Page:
"It was borne in on me, not for the first time, how the weeds of one country are the flowers of another. Recently in the tropics I had been shocked on seeing my host and hostess as they wandered round their garden tearing up green oddments as we should tear up groundsel, . . . saying, ‘That wretched thing! All over the place as usual!’ This was Gloriosa superba, which we have to grow carefully in heat if we want it at all."
- Mexia collected and preserved 150,000 plants, flowers, and leaves
- Her first trip yielded 500 specimens the same number that Darwin brought back on the Beagle.
- Mexia personally discovered 500 brand-new plant species.
- Her botanist peers were well aware of her staggering amount of work and expeditions. Specifically, Mexia enjoyed the thrill of working with botanist Alice Eastwood.
Yet, not even lung cancer could stop her from collecting plants. In 1938, she had returned to Mexico in search of new specimens. But her illness got the best of her, she was forced to cut her trip short and returned to the United States. She died at Berkeley on June 12th.
Mexia's estate was donated in part to the Redwood Preserve in California. A 40-acre grove, home to one of the tallest trees, was named in her honor.
Today, some 80 years after her death, scientists are still processing the plants she collected.
"I'm a great believer in plagiarizing. I think all gardeners are. There's no reason why one shouldn't plagiarize. Why not take someone else's good idea and adapted to one's site. This garden really represents that; it's just Ideas that were gleaned from other sources."
Unearthed Words: The Naming of Plants by Linda Leinen
The naming of plants? It really does matter.
It isn’t correct to think all are the same.
You may think at first I’m indulging in patter,
but I tell you — a plant must have four different names!First comes the name that tells us its genus —
Gaillardia, Solanum, Ilex or Phlox;Clematis and Salvia, Silphium, Quercus —the Latin is easy, not hard as a rock.There are fancier names if you think they sound sweeter,
some for the cactus and some for the canes —
Monarda, Justicia, or even Lantanamake lovely and sensible Latinate names.And then, every plant needs a name more particular,
a name that’s specific and quite dignified —
else how could it keep all its stems perpendicular,
spread out its anthers, or blossom with pride?For namings of this sort, I ‘ll give you fair dozens:
lyrata, drummondii, frutescens, and more —crispus, limosa, luteola, texensis —those names help describe what we’re all looking for.Of course, there are names by which most people call plants,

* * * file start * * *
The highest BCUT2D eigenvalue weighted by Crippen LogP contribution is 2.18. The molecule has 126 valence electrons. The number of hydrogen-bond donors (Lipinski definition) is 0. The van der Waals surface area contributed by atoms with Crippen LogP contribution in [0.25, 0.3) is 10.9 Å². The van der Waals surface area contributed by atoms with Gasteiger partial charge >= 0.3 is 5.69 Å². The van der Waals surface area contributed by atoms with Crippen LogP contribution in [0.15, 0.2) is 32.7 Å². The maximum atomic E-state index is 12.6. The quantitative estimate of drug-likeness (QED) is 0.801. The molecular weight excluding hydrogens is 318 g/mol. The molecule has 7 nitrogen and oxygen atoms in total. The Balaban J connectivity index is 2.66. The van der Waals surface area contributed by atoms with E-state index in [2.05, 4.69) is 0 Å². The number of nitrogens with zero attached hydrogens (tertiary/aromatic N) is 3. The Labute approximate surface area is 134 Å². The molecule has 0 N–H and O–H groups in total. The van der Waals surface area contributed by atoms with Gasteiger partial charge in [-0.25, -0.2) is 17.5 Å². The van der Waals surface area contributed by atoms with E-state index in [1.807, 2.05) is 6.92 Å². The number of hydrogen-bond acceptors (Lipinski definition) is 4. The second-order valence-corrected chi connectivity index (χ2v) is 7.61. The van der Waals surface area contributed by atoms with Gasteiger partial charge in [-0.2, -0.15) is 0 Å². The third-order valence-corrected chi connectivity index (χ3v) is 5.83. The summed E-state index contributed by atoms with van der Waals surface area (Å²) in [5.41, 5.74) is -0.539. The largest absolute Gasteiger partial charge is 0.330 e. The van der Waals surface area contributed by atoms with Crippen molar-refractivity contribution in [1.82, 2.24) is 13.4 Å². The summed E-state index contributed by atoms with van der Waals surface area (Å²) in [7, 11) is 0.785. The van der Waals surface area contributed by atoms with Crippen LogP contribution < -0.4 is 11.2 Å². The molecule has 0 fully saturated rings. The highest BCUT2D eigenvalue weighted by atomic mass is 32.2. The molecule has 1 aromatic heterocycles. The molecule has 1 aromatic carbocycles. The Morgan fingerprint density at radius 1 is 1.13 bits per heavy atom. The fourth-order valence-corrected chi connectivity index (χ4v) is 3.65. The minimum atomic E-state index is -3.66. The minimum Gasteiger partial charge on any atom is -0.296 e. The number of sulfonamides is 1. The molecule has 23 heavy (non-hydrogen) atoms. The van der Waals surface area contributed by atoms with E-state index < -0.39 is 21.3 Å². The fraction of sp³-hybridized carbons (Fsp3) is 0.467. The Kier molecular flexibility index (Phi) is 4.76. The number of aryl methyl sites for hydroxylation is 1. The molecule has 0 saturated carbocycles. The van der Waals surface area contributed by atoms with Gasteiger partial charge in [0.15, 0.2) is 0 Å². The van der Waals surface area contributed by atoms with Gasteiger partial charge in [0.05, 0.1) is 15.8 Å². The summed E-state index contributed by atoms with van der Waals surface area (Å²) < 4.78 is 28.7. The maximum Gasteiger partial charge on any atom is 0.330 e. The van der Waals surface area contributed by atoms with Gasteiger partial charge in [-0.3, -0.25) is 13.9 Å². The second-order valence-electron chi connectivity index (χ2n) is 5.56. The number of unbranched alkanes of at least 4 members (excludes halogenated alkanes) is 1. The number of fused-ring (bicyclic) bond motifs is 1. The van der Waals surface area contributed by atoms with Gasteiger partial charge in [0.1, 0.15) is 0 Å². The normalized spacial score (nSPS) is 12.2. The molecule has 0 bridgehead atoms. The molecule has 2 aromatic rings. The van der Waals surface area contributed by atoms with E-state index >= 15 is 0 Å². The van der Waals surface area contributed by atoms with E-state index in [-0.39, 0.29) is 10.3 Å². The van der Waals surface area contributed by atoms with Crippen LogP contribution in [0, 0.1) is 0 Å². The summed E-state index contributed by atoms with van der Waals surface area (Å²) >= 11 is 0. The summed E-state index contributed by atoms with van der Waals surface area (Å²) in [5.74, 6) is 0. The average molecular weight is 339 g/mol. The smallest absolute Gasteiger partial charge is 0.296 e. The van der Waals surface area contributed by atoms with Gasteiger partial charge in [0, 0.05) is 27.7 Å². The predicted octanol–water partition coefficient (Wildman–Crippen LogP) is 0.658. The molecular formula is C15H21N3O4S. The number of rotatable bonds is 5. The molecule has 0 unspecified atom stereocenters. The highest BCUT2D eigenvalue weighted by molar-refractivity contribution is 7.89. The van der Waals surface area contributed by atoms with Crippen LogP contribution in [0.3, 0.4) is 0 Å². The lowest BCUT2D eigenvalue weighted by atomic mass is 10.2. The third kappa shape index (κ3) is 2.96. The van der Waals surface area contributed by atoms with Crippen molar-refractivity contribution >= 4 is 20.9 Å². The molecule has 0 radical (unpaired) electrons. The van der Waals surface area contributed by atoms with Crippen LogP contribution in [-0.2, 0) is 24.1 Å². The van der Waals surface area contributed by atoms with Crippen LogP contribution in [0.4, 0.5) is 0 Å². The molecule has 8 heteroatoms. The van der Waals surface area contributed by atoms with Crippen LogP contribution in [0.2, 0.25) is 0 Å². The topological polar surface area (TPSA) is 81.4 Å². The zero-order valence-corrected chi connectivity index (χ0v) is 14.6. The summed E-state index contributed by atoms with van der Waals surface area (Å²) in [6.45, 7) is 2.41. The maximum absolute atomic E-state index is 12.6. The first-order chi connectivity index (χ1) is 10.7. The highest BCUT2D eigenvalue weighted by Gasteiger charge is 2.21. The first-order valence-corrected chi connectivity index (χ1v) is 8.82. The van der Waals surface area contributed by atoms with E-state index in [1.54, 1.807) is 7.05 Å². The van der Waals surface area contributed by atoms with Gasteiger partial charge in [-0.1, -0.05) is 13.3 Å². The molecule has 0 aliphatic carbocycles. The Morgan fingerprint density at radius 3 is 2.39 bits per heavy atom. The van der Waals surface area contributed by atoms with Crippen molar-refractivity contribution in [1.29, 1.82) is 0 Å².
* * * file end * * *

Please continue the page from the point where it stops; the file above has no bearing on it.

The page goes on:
like violet, hollyhock, iris, and thyme;
there’s nothing more common than sweet dandelions,
or peaches, or rhubarb for making our wine.But above and beyond, there’s one name left over,
and that is the Name that you never will guess;
the Name that no researcher ever discovers —
which the plant itself knows, but will not confess.When you notice a bloom in profound meditation,
its rays sweetly folded, or its leaves well-arrayed,
its mind is engaged in a rapt contemplation
of the seed of a thought of a thought of its Name:
its sturdy and windblown,
sunkissed and shadowed,
deep and firm-rooted most singular Name.
A few words to describe this book: gorgeous. indispensable.
Pavord traces the history of plant taxonomy from the ancient Greeks to 17th-century British botanist John Ray.
I'm down with anything by Pavord - and you can get used copies of this excellent book on Amazon through the link around $3. That's downright criminal.
Today's Garden Chore
Reviving the little botanic spark in your heart
When I was researching Mexia, I learned that the concept of having plants named in her honor, gave her an immense satisfaction.
It was almost as if she was scrambling to leave a botanical legacy in order to ensure her place in history. As of today, 50 species have been named in her honor.
Like all plant explorers, Mexia had her war stories. The San Francisco Examiner had an article that featured Mexia and they memorably titled it "She Laughs at Jungle Perils".
Once Mexia had had accidentally eaten a poisonous berry. The indigenous people shared an ingenious remedy with her: "Sticking a chicken feather down her throat to coax the berries back up." Mexia traveled the entire length of the Amazon River. During one of her breaks from the jungle, she had even climbed Mount McKinley.
When she nearly died after falling from a cliff, her team attempted to make her feel better, by naming two flowers after her: The Maxianthus mexicanas and the Mamosa mexiae.
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"For a happy, healthy life, garden every day."
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